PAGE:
IGT software error dashes players' hopes and excitement
By Kate Northrop
Quite a few Kentucky Lottery players thought they had won big time when they saw matching symbols printed on their Tic Tac Cash Fast Play tickets, but that joy quickly dissipated when they found out that those symbols were not indicators of winning the lottery at all, rather they were a result of a software error.
According to the Kentucky Lottery, a vendor software issue affected some lottery vending machines in October, which caused tickets for the Tic Tac Cash Fast Play game to contain "erroneous images" which were not actually part of the game. Some of the images mistakenly printed on the ticket were double exclamation marks or a half a star with one exclamation mark.
Nearly 500 tickets contained the misprinted symbols that were not part of the Tic Tac Cash game.
Since Fast Play tickets are printed right at a vending machine, they act like an instant scratch-off game in that the player will know right away if they won by looking at their ticket. Since the invalid symbols were included under the "WINNING SYMBOLS" section of the ticket, many players mistakenly believed that they had won the lottery when in actuality they had not.
The issue impacted tickets sold on Sun., Oct. 18 and Mon., Oct. 19. IGT (formerly Gtech), the game vendor that manages all terminal-based games for the Kentucky Lottery, installed a software upgrade that Sunday morning that caused tickets to print invalid matching symbols on tickets.
Upon scanning the ticket, however, many players were frustrated to find out that the ticket was either not a winner or awarded a different prize than expected.
One of those unlucky players is Sarah Whitlow, whose printed ticket would lead anyone to believe that she had won the jackpot.
"When I looked at it, 'I won! I won!' — and I was so happy," she told WDRB.com. "I looked at it more closely. I won two — both games. They are individually gamed, and I just started crying because, earlier this year, I fell off a ladder and it broke all of my ribs."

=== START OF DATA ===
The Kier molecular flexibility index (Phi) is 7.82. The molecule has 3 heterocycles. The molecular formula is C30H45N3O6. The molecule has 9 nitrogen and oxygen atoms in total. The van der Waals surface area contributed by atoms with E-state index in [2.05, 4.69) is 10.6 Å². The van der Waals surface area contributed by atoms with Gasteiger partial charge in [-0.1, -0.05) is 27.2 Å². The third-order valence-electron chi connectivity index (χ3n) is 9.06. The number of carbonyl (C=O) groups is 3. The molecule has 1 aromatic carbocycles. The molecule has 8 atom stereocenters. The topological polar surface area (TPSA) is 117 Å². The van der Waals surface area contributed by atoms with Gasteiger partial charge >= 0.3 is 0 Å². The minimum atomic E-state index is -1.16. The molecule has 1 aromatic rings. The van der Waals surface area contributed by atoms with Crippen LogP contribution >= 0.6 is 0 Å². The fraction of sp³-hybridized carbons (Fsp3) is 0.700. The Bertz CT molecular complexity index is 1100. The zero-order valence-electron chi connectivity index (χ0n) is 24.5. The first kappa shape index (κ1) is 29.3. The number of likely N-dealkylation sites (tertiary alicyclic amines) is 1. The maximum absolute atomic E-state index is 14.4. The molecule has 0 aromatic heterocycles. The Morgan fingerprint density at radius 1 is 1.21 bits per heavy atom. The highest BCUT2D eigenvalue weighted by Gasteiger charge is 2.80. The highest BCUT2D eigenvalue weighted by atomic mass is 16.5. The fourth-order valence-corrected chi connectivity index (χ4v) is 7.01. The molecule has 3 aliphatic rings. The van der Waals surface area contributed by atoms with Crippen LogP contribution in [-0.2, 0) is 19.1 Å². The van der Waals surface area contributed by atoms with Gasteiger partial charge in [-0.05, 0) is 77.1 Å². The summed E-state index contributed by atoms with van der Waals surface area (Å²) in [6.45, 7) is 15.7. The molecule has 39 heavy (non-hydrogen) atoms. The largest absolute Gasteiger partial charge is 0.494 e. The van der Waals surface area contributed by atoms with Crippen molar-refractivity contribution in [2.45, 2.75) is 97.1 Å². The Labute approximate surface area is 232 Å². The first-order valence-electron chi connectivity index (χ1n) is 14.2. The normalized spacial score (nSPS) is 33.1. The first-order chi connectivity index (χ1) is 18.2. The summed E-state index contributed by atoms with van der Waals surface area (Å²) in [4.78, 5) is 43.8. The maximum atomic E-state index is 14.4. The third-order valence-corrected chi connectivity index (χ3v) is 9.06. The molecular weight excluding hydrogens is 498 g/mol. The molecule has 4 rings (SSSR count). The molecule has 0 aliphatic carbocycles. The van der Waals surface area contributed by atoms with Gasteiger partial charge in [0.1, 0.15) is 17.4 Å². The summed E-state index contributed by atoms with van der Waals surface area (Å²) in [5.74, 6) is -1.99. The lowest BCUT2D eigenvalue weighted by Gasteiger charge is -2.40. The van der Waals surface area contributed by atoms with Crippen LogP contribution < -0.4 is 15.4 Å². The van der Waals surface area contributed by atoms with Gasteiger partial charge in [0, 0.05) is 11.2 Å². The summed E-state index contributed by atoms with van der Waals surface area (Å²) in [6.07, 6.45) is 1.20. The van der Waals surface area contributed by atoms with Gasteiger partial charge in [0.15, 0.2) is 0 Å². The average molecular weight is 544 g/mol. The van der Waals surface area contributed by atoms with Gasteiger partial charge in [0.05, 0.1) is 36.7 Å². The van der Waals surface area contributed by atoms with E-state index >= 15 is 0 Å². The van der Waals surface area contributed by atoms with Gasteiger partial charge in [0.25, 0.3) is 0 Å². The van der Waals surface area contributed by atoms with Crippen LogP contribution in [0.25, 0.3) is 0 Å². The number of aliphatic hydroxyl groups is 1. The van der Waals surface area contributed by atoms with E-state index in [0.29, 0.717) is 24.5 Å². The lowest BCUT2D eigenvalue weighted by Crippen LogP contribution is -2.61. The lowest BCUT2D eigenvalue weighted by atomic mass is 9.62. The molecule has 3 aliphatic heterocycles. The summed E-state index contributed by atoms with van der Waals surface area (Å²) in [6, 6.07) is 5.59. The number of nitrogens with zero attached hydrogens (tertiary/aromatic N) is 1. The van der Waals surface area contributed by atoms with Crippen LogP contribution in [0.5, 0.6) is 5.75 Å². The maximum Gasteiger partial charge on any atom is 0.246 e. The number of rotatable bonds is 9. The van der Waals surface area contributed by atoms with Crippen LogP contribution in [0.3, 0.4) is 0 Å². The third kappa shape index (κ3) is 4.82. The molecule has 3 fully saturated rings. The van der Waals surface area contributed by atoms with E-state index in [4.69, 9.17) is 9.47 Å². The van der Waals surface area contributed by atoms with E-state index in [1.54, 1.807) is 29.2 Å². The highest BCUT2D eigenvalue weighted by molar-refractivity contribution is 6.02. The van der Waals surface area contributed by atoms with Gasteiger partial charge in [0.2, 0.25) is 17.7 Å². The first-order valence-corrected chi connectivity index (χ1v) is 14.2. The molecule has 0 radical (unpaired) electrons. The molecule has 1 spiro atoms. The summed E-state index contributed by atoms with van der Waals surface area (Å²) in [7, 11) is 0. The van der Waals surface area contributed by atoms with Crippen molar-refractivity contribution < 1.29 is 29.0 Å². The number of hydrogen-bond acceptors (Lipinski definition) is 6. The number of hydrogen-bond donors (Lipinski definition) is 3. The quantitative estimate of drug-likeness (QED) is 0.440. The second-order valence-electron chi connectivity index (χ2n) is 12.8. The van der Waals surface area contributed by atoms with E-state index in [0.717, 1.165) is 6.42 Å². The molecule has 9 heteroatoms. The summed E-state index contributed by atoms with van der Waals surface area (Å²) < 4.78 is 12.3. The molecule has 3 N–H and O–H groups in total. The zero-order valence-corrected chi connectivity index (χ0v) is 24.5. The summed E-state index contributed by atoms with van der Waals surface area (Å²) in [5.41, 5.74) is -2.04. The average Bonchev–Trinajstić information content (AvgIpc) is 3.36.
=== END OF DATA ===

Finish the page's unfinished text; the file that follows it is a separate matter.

The jackpot at the time? $64,000 — an amount that would have provided Whitlow plenty of support while her injuries healed. As quickly as the joy had come, it was soon gone.
"They said it's a mistake and they don't have to honor any of my tickets."
IGT released a statement following the incident, saying that "IGT and the Kentucky Lottery have resolved the temporary issue that impacted some of the Tic Tac Cash games purchased at Kentucky Lottery vending machines on October 18, 2020 and the morning of October 19, 2020.
Additionally, Kentucky state law says that "no prize shall be paid arising from claimed tickets... that are produced or issued in error."
In an interview, Whitlow said she believes that this is not merely a simple blunder.
"I think an error like that is a pattern, not a mistake," she said.
IGT is also dealing with a lawsuit for a similar problem in Texas. 1,200 players are suing the vendor over allegedly providing deceptive instructions for the Fun Five Tic Tac Toe game that falsely led them to believe that they held winning tickets.
Rather than award Whitlow the full $64,000 jackpot that she thought she had won, IGT is compensating for the mishap by providing her with a smaller prize.
"They are offering me $1,000," she revealed. "Like I say, it was for a $2 ticket."
While it's a huge step away from the jackpot, Whitlow thinks it's still better than nothing.
"I got two Visa gift cards," she said. "I'm really grateful. I'm going to get my children something for Christmas this year, and I was really worried I wasn't going to."
As of now, the Kentucky Lottery has been in contact with around 50 players who have experienced the same issue. According to the Lottery, over half have come to an "agreement" with IGT.
IGT did not respond to a request for comment prior to this publication. At this time, it is unclear how much others are receiving in compensation or if they are receiving any at all.
"I'm ashamed to say too, because I agree with them, with what they're doing to me," Whitlow admitted. "What I want everyone to know is, if you do play the Kentucky Lottery, do not assume you win when you win."
While IGT has proposed a program for players affected by the error, the Lottery encourages players with tickets in question to send an email to email@example.com with details or call the Kentucky Lottery customer service hotline at 877-789-4532.
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Thanks to Bluegrass for the tip.